Riparian forest patches are critical for forest affiliated birds in farmlands of temperate Chile

There is ongoing debate among conservationists regarding the value of small habitat patches to sustain wild populations in farmlands. Our goal was to assess bird abundance in riparian forests differing in terms of size, configuration, landscape conditions and degradation level, to both inform the debate and to identify conservation strategies to maintain diverse agricultural landscapes. We conducted bird point-counts in 91 sites in 2016 across an agricultural valley in Chile. Using models that accounted for imperfect detection, we assessed variation in bird densities in riparian forests with different sizes and configuration, landscapes, and habitat characteristics. We found support in univariates models for our prediction that bird densities varied across riparian forest of various sizes and configuration for 10 of 16 bird species. However, when we added landscape and habitat characteristics to the model, we found that the densities of many of the birds were best explained by forest cover around their local (1 ha) and broader (50 ha) landscape combined with forests characteristics (e.g., invasive tree abundance). For example, Black-throated huet-huet and Chucao Tapaculo were positively associated with forest cover at the broader landscape (50 ha), but showed no response to number of patches, patch-size and Euclidean distance. Our results showed no evidence of negative fragmentation effect per se (i.e., after controlling for habitat area). While agricultural landscapes provide habitat for some species that use small forest patches, conservation strategies focusing on maintaining high level of forest cover and native vegetation are required to secure populations of forest affiliated species.

File: Rojas_et_all_BioConservation_2024_Riparian_forest_patches.pdf

National parks influence habitat use of lowland tapirs in adjacent private lands in the Southern Yungas of Argentina

Protected areas are cornerstones of conservation efforts worldwide. However, protected areas do not act in isolation because they are connected with surrounding, unprotected lands. Few studies have evaluated the effects of protected areas on wildlife populations inhabiting private lands in the surrounding landscapes. The lowland tapir Tapirus terrestris is the largest terrestrial mammal of the Neotropics and is categorized as Vulnerable on the IUCN Red List. It is necessary to understand the influence of landscape characteristics on the tapir’s habitat use to enable effective conservation management for this species. Our objectives were to () determine the potential distribution of the lowland tapir’s habitat in the Southern Yungas of Argentina, and () evaluate the role of protected areas and other covariates on tapir habitat use in adjacent private lands. We used records of lowland tapirs to model the species’ potential distribution and determined habitat use with occupancy modelling. Based on the covariates found to be significant in our models, we constructed predictive maps of probability of habitat use and assessed the area of potential habitat remaining for the species. Probability of habitat use was higher in the vicinity of two national parks and small households than further away from them. We found that in % of the lowland tapir’s potential distribution the probability of habitat use is high (..). These areas are near the three national parks in the study area. The probability of detecting lowland tapirs increased with distance to roads. We conclude that national parks play a key role in the persistence of lowland tapir populations on adjacent private lands.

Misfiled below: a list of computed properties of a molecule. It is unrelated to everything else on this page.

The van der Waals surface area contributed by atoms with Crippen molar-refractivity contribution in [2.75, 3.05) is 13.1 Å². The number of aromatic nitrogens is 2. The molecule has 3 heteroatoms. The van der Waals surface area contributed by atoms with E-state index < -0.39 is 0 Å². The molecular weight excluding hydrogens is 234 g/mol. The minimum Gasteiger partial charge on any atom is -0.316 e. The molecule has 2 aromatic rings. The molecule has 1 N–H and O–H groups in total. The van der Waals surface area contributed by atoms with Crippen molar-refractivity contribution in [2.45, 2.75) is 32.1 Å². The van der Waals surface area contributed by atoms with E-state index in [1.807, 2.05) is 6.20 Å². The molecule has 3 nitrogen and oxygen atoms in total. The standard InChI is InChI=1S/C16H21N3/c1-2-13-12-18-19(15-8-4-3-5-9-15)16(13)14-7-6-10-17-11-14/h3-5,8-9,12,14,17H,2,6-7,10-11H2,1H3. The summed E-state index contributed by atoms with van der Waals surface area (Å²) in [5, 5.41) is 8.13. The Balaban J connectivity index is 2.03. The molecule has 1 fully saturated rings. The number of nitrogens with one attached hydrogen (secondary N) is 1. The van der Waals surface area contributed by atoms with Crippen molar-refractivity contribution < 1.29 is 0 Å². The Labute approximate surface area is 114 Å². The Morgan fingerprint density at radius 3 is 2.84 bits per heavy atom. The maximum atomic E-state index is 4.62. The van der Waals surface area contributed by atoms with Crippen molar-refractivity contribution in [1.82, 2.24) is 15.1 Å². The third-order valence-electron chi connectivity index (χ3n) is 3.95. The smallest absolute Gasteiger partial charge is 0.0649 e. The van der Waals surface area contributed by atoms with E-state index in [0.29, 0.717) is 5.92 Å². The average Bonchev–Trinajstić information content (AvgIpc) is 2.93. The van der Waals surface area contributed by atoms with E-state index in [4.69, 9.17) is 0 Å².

File: Rivera-et-al-2021_National-Parks-influence-habitat-use-of-lowland-tapirs_Southern-Yungas-of-Argentina.pdf

Identifying medium- and large-sized mammal species sensitive to anthropogenic impacts for monitoring in subtropical montane forests

Medium- and large-sized mammals play important roles in maintaining forest ecosystem functions, and these functions often diminish when mammal species are depleted by human activities. Understanding the sensitivity or tolerance of mammal species to human pressure and detecting species changes through monitoring programs can inform appropriate management decisions. The objective of our study was to identify medium- and large-sized mammal species that can be included in a monitoring programein the Southern Yungas of Argentina. We used occupancy modelling to estimate the probability of habitat use (ψ) of 13 of 25 mammal species detected by 165 camera traps placed in forests across a range of human footprint index (HFI) values. As defined by the HFI, 54% of the study area is wilderness. The probabilities of habitat use of two mammal species were significantly associated with the HFI: the lowland tapir (Tapirus terrestris; ψ = 0.33, range = 0.22–0.50) was inversely associated with HFI values, whereas the grey brocket deer (Mazama gouazoubira; ψ = 0.79, range = 0.67–0.87) was positively associated with the HFI. Monitoring the probability of habitat use of the sensitive species (lowland tapir) could help us to detect changes in areas experiencing anthropogenic impacts before they cause extirpation, whereas the high probability of the habitat use values of the tolerant species (grey brocket deer) might indicate that anthropogenic impacts are strongly influencing habitat, signaling that mitigation strategies might be warranted. The Southern Yungas retains an intact mammal fauna, and we showed that the HFI is useful for monitoring anthropogenic impacts on these mammals. There are still opportunities to develop conservation strategies to minimize threats to mammal species in the region by implementing a monitoring program with the proposed species.